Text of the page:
growth and development
Orthodontic Care For Your Growing Needs
When should I see an Orthodontist?
The American Association of Orthodontics along with the Canadian Association of Orthodontists recommends that every child see an orthodontist by the age of 7. When a child is 7 years old, the permanent molars and some permanent incisors have usually erupted by this time. This allows orthodontists to evaluate the patient’s bite to see if early treatment is recommended. There are many situations when early treatment (also known as Interceptive Treatment or Phase 1 Treatment) can be beneficial. Many orthodontic problems are easier to correct earlier on when a child is still growing and developing. Early treatment may prevent the need for permanent teeth extractions and surgical corrections later on. With this being said, not every child will require early treatment. Just like one shoe size does not fit all, not every patient will need early treatment. In this circumstance, Drs. Hamanishi and Cho will continue to monitor the patient until treatment is recommended.
Call us at (403) 452-4611 to schedule a complimentary evaluation.
What is early treatment?
Here are some examples of early treatments that Drs. Hamanishi and Cho could recommend:
In a normal, healthy mouth, the top teeth sit outside of the lower teeth (in other words, your lower teeth fit inside your top teeth). When there is a crossbite, the opposite of what is normally suppose to occur happens; the lower teeth sit outside of the upper teeth. Crossbites are easily corrected when a patient is growing and the bone is malleable (soft). Crossbites are more difficult to treat later when the bone is solidified.
A child may benefit from partial braces. During this treatment option, partial braces are placed to alleviate crowding and create more space for crowded teeth.
These appliances are recommended by Drs. Hamanishi and Cho to utilize the patient’s remaining growth to decrease/eliminate a skeletal discrepancy in the jaws. These appliances can correct and guide the growth of the jaws in a proper position.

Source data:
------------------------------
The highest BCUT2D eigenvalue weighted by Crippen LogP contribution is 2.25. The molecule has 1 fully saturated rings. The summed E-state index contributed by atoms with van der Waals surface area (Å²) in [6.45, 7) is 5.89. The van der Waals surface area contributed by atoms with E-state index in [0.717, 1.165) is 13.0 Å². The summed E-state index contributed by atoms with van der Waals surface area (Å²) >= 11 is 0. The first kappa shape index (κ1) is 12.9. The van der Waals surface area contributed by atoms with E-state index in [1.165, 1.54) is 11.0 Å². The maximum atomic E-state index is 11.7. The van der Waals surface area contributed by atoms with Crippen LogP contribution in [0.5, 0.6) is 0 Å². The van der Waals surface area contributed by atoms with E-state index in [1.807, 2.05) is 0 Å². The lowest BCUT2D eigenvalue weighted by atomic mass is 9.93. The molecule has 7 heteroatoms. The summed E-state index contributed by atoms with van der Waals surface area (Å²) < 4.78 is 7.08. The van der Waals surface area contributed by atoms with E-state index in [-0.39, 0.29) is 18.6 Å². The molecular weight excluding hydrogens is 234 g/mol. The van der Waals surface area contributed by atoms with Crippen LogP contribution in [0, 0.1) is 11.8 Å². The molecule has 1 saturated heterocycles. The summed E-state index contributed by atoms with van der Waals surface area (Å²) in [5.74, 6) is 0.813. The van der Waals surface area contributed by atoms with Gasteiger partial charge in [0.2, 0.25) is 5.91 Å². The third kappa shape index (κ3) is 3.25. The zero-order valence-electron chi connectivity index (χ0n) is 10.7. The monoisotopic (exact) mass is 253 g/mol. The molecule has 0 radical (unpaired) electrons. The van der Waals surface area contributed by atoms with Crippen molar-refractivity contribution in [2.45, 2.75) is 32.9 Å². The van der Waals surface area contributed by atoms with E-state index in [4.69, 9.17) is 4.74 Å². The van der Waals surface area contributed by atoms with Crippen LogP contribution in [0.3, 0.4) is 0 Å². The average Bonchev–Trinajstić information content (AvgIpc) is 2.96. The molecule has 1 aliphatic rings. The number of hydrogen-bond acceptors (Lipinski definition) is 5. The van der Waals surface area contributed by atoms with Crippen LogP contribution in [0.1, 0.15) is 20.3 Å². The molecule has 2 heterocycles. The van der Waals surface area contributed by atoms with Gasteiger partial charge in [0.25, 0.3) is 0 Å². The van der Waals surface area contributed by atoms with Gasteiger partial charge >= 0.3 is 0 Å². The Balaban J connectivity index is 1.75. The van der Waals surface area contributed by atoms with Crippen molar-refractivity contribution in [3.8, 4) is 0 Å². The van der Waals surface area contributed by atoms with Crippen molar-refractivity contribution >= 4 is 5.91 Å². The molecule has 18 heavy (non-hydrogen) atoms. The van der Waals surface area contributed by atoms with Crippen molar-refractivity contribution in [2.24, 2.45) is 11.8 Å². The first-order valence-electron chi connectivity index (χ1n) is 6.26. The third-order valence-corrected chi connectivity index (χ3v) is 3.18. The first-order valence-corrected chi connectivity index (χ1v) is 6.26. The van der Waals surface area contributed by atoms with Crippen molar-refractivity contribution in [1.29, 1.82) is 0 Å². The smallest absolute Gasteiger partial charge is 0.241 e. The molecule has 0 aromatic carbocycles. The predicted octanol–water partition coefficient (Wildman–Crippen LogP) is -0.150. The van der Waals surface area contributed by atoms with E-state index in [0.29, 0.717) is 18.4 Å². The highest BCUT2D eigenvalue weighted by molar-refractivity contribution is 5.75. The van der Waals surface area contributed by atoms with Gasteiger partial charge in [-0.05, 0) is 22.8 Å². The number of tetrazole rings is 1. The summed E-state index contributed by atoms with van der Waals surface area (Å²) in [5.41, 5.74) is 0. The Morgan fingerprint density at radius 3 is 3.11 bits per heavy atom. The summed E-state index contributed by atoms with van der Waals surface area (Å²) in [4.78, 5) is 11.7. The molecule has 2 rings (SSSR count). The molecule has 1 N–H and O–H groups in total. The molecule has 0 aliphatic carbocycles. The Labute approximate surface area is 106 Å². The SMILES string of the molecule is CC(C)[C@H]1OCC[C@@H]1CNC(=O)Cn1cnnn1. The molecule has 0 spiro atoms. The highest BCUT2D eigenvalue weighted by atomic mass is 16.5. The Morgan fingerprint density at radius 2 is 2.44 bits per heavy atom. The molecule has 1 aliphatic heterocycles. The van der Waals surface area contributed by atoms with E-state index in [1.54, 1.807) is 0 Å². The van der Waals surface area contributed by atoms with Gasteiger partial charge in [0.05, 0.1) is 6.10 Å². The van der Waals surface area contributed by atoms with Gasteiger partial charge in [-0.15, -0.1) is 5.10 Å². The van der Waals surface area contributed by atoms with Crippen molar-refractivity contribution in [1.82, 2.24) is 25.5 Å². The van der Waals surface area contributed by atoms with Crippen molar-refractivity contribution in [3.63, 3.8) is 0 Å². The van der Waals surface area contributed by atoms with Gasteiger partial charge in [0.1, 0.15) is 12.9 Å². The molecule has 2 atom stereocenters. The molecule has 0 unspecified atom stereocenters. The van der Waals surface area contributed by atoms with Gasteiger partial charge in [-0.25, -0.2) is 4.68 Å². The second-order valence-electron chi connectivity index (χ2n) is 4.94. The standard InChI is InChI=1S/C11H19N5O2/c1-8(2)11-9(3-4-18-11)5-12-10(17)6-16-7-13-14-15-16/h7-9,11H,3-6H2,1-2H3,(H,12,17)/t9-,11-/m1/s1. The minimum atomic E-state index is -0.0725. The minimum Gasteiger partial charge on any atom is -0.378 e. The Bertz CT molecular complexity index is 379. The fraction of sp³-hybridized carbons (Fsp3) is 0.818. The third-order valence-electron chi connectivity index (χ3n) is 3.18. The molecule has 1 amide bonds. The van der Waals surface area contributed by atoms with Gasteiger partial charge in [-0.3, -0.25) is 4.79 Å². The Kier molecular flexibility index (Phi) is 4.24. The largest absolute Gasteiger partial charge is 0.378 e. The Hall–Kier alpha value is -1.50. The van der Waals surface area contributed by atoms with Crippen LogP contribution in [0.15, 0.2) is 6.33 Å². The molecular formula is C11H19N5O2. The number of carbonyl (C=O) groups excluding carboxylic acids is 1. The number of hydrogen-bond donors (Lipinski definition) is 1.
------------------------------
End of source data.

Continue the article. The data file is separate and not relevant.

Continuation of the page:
There are times when a baby tooth is lost earlier than it should be. In these situations, the neighboring teeth can shift into the spot of the tooth that was lost early. With this option, we can re-gain the space that was lost and move the shifted neighboring teeth into their correct position.
Early extraction of baby teeth
There are times when a baby tooth does not fall out. This occurs when the replacing permanent tooth is missing or not growing in the correct direction to push baby tooth out. In these cases, we may recommend that a baby tooth be taken out so that the permanent tooth can try to re-direct itself into the proper direction.
Habit breaking appliances (thumb sucking, tongue thrusting)
Habits such as thumb sucking and tongue thrusting can have an adverse effect on the normal growth of the jaws and teeth. Prolonged habits can create jaw/teeth discrepancies such as narrow upper arch, crossbites, open bites (upper and lower teeth unable to contact), flared teeth, and increased overjet. We will review different options for habit breaking appliances.
The upper and lower jaws grow at different rates. Sometimes the upper jaw growth can slow or get stuck, creating an “underbite”. This underbite (where lower jaw sticks out further than upper jaw) can be corrected during early treatment with a facemask.
Alignment of flared front teeth
Phase 1 partial braces will benefit patients with flared front permanent teeth who are more at risk for dental injuries to the front teeth. This treatment can also enhance one’s self esteem.